Andrew Cannon, Ph.D., is the author of Mere Marriage: Sexual Difference and Catholic Doctrine. The book has been described by Rev. Dennis J. Billy, CSsR, the Robert F. Leavitt Distinguished Chair in Theology at St. Mary’s Seminary and University (Baltimore), as a work that “makes an important contribution to moral theology by demonstrating that John Paul II’s understanding of the conjugal act is a development of the Church’s teaching in Humanae Vitae.” It has also been praised by Mary Ellen Bork and Christopher West, among others.
Dr. Cannon recently spoke with CWR about the book, St. John Paul II’s theology of the body, St. Paul VI’s Humanae Vitae, and the nature of marriage.
CWR: Tell us a bit about yourself.
Andrew Cannon: First, thank you for asking me to sit for an interview. … I’m happily married for 52 years. We have five adult children and ten grandchildren. Life is good. My education has been in Catholic schools, from elementary to graduate school but not in the usual way. I went to college at night while working full time, majored in philosophy, graduated in 1968, and married in 1969.
CWR: How did you get interested in this topic?
Andrew Cannon: Well, I witnessed the tremendous upheavals anticipating Humanae Vitae and the dissent following Humanae Vitae‘s promulgation that divided the Church. The thought of contracepting never entered our minds. I never thought Humanae Vitae was wrong. At the time, I thought the dissent would be short-lived. My schooling helped me understand the arguments being made on both sides. But the arguments left me cold. I thought there was more to Christian married couples contracepting than all the heated arguments were talking about.
CWR: Please explain.
Andrew Cannon: Well, for example, one side argued circumstances could make it okay for Catholic married couples to use contraception. The other side argued that even good ends cannot justify evil means. In other words, an extremely personal, visceral matter was debated in abstract language about a process or formula to determine the morality of contraceptive conjugal acts. That didn’t quite reach the question of what makes contraceptive conjugal acts wrong. The answer to that question would turn on the ultimate spiritual and mystical meaning of conjugal acts.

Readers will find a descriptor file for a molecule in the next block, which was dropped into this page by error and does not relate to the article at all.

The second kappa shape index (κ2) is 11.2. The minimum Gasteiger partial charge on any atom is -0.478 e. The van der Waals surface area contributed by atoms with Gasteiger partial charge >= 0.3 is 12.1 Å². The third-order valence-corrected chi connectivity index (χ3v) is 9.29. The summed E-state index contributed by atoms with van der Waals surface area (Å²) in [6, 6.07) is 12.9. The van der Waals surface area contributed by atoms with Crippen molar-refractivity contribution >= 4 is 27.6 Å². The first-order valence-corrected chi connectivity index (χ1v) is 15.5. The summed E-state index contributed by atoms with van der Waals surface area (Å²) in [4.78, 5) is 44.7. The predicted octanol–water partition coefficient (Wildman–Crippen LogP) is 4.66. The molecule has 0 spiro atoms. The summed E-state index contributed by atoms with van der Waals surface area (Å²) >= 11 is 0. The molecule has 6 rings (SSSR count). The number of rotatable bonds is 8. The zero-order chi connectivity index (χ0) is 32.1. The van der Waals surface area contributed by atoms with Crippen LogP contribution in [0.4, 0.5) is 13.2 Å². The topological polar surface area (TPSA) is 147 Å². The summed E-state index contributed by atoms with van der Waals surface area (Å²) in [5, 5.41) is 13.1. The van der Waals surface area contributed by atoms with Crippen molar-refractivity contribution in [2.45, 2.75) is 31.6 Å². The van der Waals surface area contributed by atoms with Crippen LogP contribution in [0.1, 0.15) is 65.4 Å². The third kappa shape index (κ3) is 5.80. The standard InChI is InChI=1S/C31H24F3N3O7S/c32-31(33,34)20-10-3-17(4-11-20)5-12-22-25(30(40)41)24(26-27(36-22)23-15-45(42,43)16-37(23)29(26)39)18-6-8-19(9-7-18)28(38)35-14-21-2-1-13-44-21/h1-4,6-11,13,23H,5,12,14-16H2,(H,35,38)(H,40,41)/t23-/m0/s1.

Now, fast forward thirty years or so. I read St. John Paul II’s “theology of the body,” one talk per day, for three or four months. Again, my training in philosophy helped me understand what I read. Finally, I realized, the theology of the body answered the big question. In a highly original teaching, the theology of the body made Humanae Vitae‘s doctrine compelling. However, it was a radical proposal. I wanted to make sure I got it right. To do that, I went back to school and earned two masters degrees and a doctorate in theology.
CWR: St. John Paul spent nearly five years expounding his “theology of the body.” Can you summarize it in a few paragraphs? Why do you think he took that approach?
Andrew Cannon: I’ll take the second question first. After Humanae Vitae, Catholic institutions fractured. Catholics, religious and lay, in Church institutions were pressured to take sides. A stalemate resulted, and the division continued to grow into what we now call the culture war.
This put the Church in the midst of a behemoth struggle to uphold the dignity of the human person. John Paul learned from his friend Cardinal Henri de Lubac that massive assaults on the foundations of the Christian Faith, like the body and sex, can’t be overcome with polemics. To meet a massive assault on the dignity of the human person, you have to get down to the root of the problem. De Lubac urged that the whole matter be studied from a new point of view. Then you may be able to see straight, and the remedy will be clear.
The root of the problem, then, is the Christian understanding of marriage. And so, the question to address was: What is the ultimate spiritual and mystical meaning of marriage and the conjugal act? John Paul’s investigation reached conclusions by using methods that would disrupt how theology had been taught for centuries. This is the kind of development that calls for an unhurried pedagogy; a deep, cool, calm, and peaceful analysis. That is why I think John Paul took five years to unfold the theology of the body, and it was not until the tail end of the talks that he disclosed that the whole catechesis was a commentary on the doctrine contained in Humanae Vitae.
The theology of the body appealed to the authority of Scripture, interpreted according to a method that was suited to the personal character of marriage and of conjugal acts. John Paul observed and communicated the experience of the characters in the drama of creation in the Book of Genesis.